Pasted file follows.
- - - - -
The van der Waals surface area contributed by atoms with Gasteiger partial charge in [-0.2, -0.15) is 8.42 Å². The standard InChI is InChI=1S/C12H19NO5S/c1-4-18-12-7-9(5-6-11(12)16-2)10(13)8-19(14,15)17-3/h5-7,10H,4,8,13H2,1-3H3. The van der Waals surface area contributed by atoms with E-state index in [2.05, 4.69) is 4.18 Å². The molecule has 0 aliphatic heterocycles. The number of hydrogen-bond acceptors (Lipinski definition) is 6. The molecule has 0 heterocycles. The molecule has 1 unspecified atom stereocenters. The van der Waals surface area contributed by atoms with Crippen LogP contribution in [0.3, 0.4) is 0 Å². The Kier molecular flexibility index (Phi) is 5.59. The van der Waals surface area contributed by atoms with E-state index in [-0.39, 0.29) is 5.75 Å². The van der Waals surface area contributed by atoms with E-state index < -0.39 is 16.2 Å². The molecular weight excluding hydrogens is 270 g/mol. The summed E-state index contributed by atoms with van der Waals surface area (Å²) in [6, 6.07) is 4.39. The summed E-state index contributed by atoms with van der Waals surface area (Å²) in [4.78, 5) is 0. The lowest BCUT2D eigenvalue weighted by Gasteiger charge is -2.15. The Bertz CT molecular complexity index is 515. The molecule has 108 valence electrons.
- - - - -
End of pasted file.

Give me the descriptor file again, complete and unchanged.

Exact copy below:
The van der Waals surface area contributed by atoms with Gasteiger partial charge in [-0.2, -0.15) is 8.42 Å². The standard InChI is InChI=1S/C12H19NO5S/c1-4-18-12-7-9(5-6-11(12)16-2)10(13)8-19(14,15)17-3/h5-7,10H,4,8,13H2,1-3H3. The van der Waals surface area contributed by atoms with E-state index in [2.05, 4.69) is 4.18 Å². The molecule has 0 aliphatic heterocycles. The number of hydrogen-bond acceptors (Lipinski definition) is 6. The molecule has 0 heterocycles. The molecule has 1 unspecified atom stereocenters. The van der Waals surface area contributed by atoms with Crippen LogP contribution in [0.3, 0.4) is 0 Å². The Kier molecular flexibility index (Phi) is 5.59. The van der Waals surface area contributed by atoms with E-state index in [-0.39, 0.29) is 5.75 Å². The van der Waals surface area contributed by atoms with E-state index < -0.39 is 16.2 Å². The molecular weight excluding hydrogens is 270 g/mol. The summed E-state index contributed by atoms with van der Waals surface area (Å²) in [6, 6.07) is 4.39. The summed E-state index contributed by atoms with van der Waals surface area (Å²) in [4.78, 5) is 0. The lowest BCUT2D eigenvalue weighted by Gasteiger charge is -2.15. The Bertz CT molecular complexity index is 515. The molecule has 108 valence electrons.